Base Editing: A Safer Option?
One modality that could limit the potential for off-target effects is base editing. CRISPR-Cas9 is “kind of like genetic scissors” that can be programmed to cut precise locations within the DNA strand, Kathiresan said. In contrast, base editing chemically modifies one of the nucleotide bases, commonly abbreviated as A, T, C and G, that make up the DNA. In other words, the “scissors feature [has] been replaced with an enzyme that actually changes one letter to another letter,” Kathiresan explained. Therefore, he said, base editing approaches, such as that used by his company, avoid the mutations that come with cutting the DNA.
“It reduces even further the number of potential off-target edits,” agreed Steven Dowdy, a professor of cellular and molecular medicine at the University of California, San Diego. With a base editor, “not only do you have to target the gene but you have to have a target cytidine or adenosine within reach of the base editor fused to Cas9.”
Cambridge, Mass.–based Verve has a “laser-like focus” on preventing heart attacks through the long-term control of low-density lipoprotein (LDL) cholesterol, Kathiresan said. The company’s base-editing approach aims to capitalize on the discovery that some people without a working copy of the PCSK9 gene have very low LDL throughout their lifetimes and that those people are “remarkably protected from heart attack,” he added. Verve makes a “single spelling change” in one spot in the genome to turn off the PCSK9 gene.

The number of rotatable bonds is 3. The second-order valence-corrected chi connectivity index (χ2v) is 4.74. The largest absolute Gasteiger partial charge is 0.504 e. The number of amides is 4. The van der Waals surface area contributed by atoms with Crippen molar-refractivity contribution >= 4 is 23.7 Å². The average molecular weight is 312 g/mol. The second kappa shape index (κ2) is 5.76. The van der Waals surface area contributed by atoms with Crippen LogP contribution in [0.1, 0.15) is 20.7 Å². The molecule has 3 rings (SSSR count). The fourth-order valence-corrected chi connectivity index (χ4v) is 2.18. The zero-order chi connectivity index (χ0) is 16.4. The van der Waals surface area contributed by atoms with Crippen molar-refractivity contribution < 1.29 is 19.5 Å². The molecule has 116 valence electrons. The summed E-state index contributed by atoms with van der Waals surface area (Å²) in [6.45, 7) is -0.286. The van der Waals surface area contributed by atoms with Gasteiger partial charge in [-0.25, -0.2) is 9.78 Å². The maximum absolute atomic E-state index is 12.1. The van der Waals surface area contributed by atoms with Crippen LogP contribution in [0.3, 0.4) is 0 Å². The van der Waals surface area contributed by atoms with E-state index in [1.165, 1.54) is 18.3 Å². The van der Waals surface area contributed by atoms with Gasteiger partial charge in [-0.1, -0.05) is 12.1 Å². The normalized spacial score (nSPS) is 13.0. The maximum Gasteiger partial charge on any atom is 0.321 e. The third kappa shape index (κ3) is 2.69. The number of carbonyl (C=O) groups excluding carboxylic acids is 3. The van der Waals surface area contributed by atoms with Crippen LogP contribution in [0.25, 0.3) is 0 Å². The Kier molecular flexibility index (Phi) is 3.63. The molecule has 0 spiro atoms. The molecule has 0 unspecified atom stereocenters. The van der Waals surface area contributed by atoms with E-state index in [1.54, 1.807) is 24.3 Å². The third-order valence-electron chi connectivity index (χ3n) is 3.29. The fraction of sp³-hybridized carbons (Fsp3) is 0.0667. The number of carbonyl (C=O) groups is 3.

As Verve is going after a very common condition, “we wanted every inch of potential safety advantage,” Kathiresan said. Still, he acknowledged base editing isn’t without its own risks: “You’re making that single spelling change in one place [in the genome] . . . and you have to look to see, are you making it anywhere else? And even if you’re making it somewhere else, is that a problem?”
The company recently reported its first clinical data from a Phase Ib study conducted outside the U.S. The data showed that treatment with the investigational therapy, VERVE-101, led to clinically meaningful LDL cholesterol reductions after six months of follow-up, Kathiresan said.
There were, however, two serious cardiac events among patients in the trial. In the first instance, a patient with cardiomyopathy suffered a fatal cardiac arrest five weeks after infusion of VERVE-101. The second patient had a heart attack one day after infusion. While the second case was labeled as “potentially related” to the treatment due to its proximity to dosing, in both cases, investigators concluded the events stemmed from the patient’s underlying conditions. “We treated patients who had severe advanced heart disease because that’s what we were guided to by the FDA,” Kathiresan said.
The independent data and safety monitoring board had recommended continued dosing, and the FDA had reviewed the entire data package, including the clinical data with these safety events, Kathiresan said, before giving Verve the green light to begin the study.
“This is sort of the first time we’ve had to worry [about] a tool specifically designed to change the genetic code and make sure that it works predominantly at its site, and I’ve always thought about it as ‘to do no harm,” Kmiec said.
Ultimately, Dowdy said the specificity of genetic medicines makes them safer than small molecule drugs. With small molecules it is impossible to predict what unintended proteins it may bind to, he said. “With these genetic medicines, we can actually see what the off-targets are and improve. Without a doubt, it’s a brave new world of medicine, and once the delivery problem is solved, you may never take a small molecule drug the rest of your life.”